Nina Simone’s song lends the film a bit of backbone, but also hints at what it might have been
Aurore, however, doesn’t go in for payback and seems on peaceful and decent terms with just about everyone, former husband included.
She is comfortable enough with herself to go to a school reunion, even at this delicate time. There she encounters the man she was with before she married, and the film’s incipient spirit of independence, fierce or otherwise, veers towards mature-age romance.
The voice of Nina Simone singing the song that gave Aurore its French title, I Got Life!, lends the film a bit of backbone, but it also hints at what it might have been. Aurore has little to do with the sentiments expressed in Simone’s songs such as ‘Feeling Good’ or ‘Ain’t Got No, I Got Life’.
Does Aurore really make a new start? You can be the judge of that, but don’t expect too much from this easy-going and mildly funny comedy.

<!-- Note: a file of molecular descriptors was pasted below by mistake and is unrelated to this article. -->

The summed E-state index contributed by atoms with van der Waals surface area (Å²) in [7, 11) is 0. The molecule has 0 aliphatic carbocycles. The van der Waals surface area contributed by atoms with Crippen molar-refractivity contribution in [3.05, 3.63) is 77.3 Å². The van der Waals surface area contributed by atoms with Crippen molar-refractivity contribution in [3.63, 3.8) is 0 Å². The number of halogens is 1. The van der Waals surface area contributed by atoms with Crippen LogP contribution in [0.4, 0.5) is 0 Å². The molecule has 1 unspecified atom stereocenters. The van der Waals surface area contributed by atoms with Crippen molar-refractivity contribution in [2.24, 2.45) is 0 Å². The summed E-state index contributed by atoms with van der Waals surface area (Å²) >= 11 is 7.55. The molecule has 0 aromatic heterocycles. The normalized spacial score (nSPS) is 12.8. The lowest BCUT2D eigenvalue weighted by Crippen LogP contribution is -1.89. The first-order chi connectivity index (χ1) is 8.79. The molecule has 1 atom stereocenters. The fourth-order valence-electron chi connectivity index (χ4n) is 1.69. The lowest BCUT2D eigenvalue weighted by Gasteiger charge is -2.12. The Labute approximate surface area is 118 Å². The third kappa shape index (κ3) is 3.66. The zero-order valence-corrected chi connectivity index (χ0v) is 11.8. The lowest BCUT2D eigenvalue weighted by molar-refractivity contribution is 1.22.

Text of a talk introducing Rolf de Heer’s Bad Boy Bubby when it screened in the Banned + Beautiful season at the National Film and Sound Archive, Canberra, in 2017
The first time I saw Bad Boy Bubby was in Indonesia in 1993. It was on laser disk, pirated copy of course. I’m afraid that was the only way there to keep up with new Australian film while overseas.
To say that it was a shock to the system would be an understatement. Also, away from Australia I had missed out on a lot of the fun. Missed out on David Stratton’s astonishing 5 stars—something, as he said, to offend just about everyone—and the controversy it generated.
I had really liked de Heer’s Incident at Raven’s Gate, a science fiction genre film set in the outback that was released in 1988, though was subsequently a bit disappointed by a languid Dingo, featuring jazz trumpeter Miles Davis, a few years later.
Bad Boy Bubby was de Heer’s fourth film, and he threw everything at it.
His first film had been in 1984, a sweet children’s film, Tail of a Tiger, about a boy dazzled by an old Tiger Moth airplane.
Each of these films had achieved respectable critical notices, if they had not done so well at the box office, nor marked the filmmaker out with the critics.
Bad Boy Bubby was a huge calculated risk. Either de Heer was going to make his name with this one, or give the game away.
At same time, risk became integral to his praxis. For a film to work had to be ‘out there’. From Bad Boy Bubby on, he built risk into each film he made.
He has since said that as a filmmaker you are doomed to fail unless you go absolutely ‘all out’. It was his will to be ‘extreme’.